Too many California schools fail to provide a mandated arts education; let’s fix this

Courtesy: Create a CA

California law mandates standards-based instruction from kindergarten through high school in dance, music, theater and visual arts.

Yet, according to a recent report by SRI Education, nearly 90 percent of our public schools are failing to align their educational offerings with state standards.

Arts education is essential to student well-being as well as academic success. Access to the full range of visual and performing arts has been shown to prepare students for well-paying 21st-century jobs in a wide variety of fields and to promote participation in civic and community activities.

Students with access to arts education are five times less likely to drop out of school, four times more likely to be recognized for academic excellence, and four times more likely to earn a bachelor’s degree. And at this particular time, arts classes can also play a critical role in helping students recover from “the twin traumas of systemic racism and the global pandemic,” according to Julie Baker, executive director of California Arts Advocates.

As the Covid-19 pandemic continues, social and emotional learning has become a top priority for educators. Providing students with access to culturally appropriate arts education is one way to support students’ sense of connection to their peers, their schools, and their place in their community. Equally important, standards-based, consistent instruction in music, dance, theater, and the visual arts allows children to engage with learning in new ways and fosters collaboration and creative thinking that they carry far beyond performing and visual arts classes.

For example, the Chula Vista Elementary School District in southernmost California recently made a bold commitment to the arts. After years of underinvesting in arts instruction in response to high testing demands, the district changed course.

In 2015, the district invested $15 million over three years in hiring visual and performing arts teachers to provide consistent, standards-based arts education to every child throughout the school day. Students with the most exposure to high-quality arts instruction showed improvement in a myriad of ways. They believed they were more creative and demonstrated greater cognitive flexibility. They were also better at controlling their emotions and expressing empathy. This effort demonstrates that a quality arts education develops soft and hard skills that prepare students for success.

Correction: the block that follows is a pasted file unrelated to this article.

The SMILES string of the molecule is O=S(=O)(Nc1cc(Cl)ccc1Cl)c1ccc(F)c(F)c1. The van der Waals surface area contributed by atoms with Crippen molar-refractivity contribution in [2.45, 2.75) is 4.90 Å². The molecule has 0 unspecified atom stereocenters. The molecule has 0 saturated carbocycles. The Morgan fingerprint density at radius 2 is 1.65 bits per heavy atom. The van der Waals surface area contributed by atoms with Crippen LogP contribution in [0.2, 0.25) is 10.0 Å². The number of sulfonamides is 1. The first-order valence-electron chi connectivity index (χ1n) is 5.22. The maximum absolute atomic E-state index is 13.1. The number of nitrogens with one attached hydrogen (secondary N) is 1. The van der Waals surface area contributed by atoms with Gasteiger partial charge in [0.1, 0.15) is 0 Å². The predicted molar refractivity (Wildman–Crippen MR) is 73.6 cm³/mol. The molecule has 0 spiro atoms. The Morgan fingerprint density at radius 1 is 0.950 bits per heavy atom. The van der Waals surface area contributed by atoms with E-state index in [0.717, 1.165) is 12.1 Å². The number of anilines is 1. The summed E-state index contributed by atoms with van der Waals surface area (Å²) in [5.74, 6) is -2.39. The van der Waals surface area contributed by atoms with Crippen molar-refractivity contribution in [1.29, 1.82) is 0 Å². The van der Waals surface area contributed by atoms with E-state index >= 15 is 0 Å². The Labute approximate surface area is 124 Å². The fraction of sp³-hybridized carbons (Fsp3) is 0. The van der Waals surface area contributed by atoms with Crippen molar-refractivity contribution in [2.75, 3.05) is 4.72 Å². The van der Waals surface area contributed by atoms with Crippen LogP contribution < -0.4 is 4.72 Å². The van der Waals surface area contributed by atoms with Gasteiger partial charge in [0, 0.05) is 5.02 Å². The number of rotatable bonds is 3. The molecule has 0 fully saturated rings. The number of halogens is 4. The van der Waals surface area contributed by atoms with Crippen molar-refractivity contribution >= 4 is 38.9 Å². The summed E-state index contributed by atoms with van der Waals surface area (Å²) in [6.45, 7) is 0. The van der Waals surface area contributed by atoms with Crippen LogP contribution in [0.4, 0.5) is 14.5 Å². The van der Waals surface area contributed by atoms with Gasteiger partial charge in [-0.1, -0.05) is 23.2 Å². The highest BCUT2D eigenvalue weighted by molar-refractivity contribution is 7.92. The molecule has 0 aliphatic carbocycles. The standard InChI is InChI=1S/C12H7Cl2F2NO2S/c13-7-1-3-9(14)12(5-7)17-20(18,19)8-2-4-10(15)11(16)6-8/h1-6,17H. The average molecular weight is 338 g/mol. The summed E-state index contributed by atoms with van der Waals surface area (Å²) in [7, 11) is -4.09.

However, some school and district leaders still do not treat the arts as core academic subjects. And persistent disparities continue to leave low-income students and students of color facing the most significant barriers to accessing a quality arts education mandated by state law. And it’s more than just a shame—it’s a significant lost opportunity for our students as individuals and for the future of our state’s economy and civic institutions.

The new report, creative challenge, includes recommendations ranging from expanding the pool of qualified arts teachers to using new approaches to school funding to ensure children receive the quality arts education mandated by state law. He highlights the success of efforts to help schools use federal education funds to support arts education, pointing to resources such as the website www.title1arts.org for Title 1 schools motivated to expand arts education offerings.

Teachers need training and materials to integrate the arts into everyday learning. For elementary school teachers who often integrate the visual and performing arts into other areas of teaching and learning, professional development should be a priority.

Schools serving students of all income levels need sufficient funding and dedicated classroom space to sustain robust visual and performing arts instruction. The report also noted a significant increase in the trend for schools to partner with local arts organizations to improve access to and exposure to the visual and performing arts; 73% of schools reported benefiting from such partnerships in 2020, a 20-point increase from 2006. Such partnerships allow schools to improve the quality and exposure of students to a wide variety of disciplines—including arts modalities , which may be particularly culturally relevant to their student population—without the need to train and employ full-time art teachers.

Some of these fixes require special funding, while others require new state policies and establishing relationships with arts organizations at the local and state level. What they all require is an understanding of the value of the arts in supporting the development of the whole student. With this report we have a much clearer picture of what needs to be done to harmonize the arts with other core academic subjects. So let’s get to work.

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Jeanine Flores is the Arts and STEAM Coordinator for the Los Angeles County Office of Education.

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